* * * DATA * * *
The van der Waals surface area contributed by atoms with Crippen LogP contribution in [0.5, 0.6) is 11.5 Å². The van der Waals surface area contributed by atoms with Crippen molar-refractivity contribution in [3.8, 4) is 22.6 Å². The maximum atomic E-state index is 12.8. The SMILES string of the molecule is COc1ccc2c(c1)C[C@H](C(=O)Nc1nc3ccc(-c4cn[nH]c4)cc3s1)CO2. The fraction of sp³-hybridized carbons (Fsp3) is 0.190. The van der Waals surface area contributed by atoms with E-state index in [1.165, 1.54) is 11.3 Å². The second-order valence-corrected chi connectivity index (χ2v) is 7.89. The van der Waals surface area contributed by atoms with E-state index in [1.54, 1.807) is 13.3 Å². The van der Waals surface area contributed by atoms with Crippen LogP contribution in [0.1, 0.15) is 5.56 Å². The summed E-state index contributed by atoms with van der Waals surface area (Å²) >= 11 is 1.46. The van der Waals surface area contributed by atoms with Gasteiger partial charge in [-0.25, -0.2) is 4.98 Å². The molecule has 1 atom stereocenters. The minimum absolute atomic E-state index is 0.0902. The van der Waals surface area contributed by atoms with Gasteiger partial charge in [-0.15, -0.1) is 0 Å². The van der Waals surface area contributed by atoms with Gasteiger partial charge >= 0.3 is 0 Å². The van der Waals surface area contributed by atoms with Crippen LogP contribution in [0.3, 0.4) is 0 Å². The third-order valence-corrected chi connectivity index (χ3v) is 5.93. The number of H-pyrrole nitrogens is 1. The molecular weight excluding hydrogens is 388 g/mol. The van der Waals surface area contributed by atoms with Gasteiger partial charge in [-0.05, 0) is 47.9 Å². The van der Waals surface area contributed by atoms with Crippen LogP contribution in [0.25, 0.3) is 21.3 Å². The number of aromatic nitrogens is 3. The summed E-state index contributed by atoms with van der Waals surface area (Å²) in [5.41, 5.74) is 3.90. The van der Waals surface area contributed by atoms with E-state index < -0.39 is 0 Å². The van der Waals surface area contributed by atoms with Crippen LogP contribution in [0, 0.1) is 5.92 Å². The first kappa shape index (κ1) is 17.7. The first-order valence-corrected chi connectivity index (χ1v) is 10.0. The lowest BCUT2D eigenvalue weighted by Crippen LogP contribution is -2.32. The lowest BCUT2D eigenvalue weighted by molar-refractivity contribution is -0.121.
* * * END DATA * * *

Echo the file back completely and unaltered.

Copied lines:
The van der Waals surface area contributed by atoms with Crippen LogP contribution in [0.5, 0.6) is 11.5 Å². The van der Waals surface area contributed by atoms with Crippen molar-refractivity contribution in [3.8, 4) is 22.6 Å². The maximum atomic E-state index is 12.8. The SMILES string of the molecule is COc1ccc2c(c1)C[C@H](C(=O)Nc1nc3ccc(-c4cn[nH]c4)cc3s1)CO2. The fraction of sp³-hybridized carbons (Fsp3) is 0.190. The van der Waals surface area contributed by atoms with E-state index in [1.165, 1.54) is 11.3 Å². The second-order valence-corrected chi connectivity index (χ2v) is 7.89. The van der Waals surface area contributed by atoms with E-state index in [1.54, 1.807) is 13.3 Å². The van der Waals surface area contributed by atoms with Crippen LogP contribution in [0.1, 0.15) is 5.56 Å². The summed E-state index contributed by atoms with van der Waals surface area (Å²) >= 11 is 1.46. The van der Waals surface area contributed by atoms with Gasteiger partial charge in [-0.25, -0.2) is 4.98 Å². The molecule has 1 atom stereocenters. The minimum absolute atomic E-state index is 0.0902. The van der Waals surface area contributed by atoms with Gasteiger partial charge in [-0.15, -0.1) is 0 Å². The van der Waals surface area contributed by atoms with Gasteiger partial charge >= 0.3 is 0 Å². The van der Waals surface area contributed by atoms with Crippen LogP contribution in [0.3, 0.4) is 0 Å². The third-order valence-corrected chi connectivity index (χ3v) is 5.93. The number of H-pyrrole nitrogens is 1. The molecular weight excluding hydrogens is 388 g/mol. The van der Waals surface area contributed by atoms with Gasteiger partial charge in [-0.05, 0) is 47.9 Å². The van der Waals surface area contributed by atoms with Crippen LogP contribution in [0.25, 0.3) is 21.3 Å². The number of aromatic nitrogens is 3. The summed E-state index contributed by atoms with van der Waals surface area (Å²) in [5.41, 5.74) is 3.90. The van der Waals surface area contributed by atoms with E-state index < -0.39 is 0 Å². The van der Waals surface area contributed by atoms with Crippen LogP contribution in [0, 0.1) is 5.92 Å². The first kappa shape index (κ1) is 17.7. The first-order valence-corrected chi connectivity index (χ1v) is 10.0. The lowest BCUT2D eigenvalue weighted by Crippen LogP contribution is -2.32. The lowest BCUT2D eigenvalue weighted by molar-refractivity contribution is -0.121.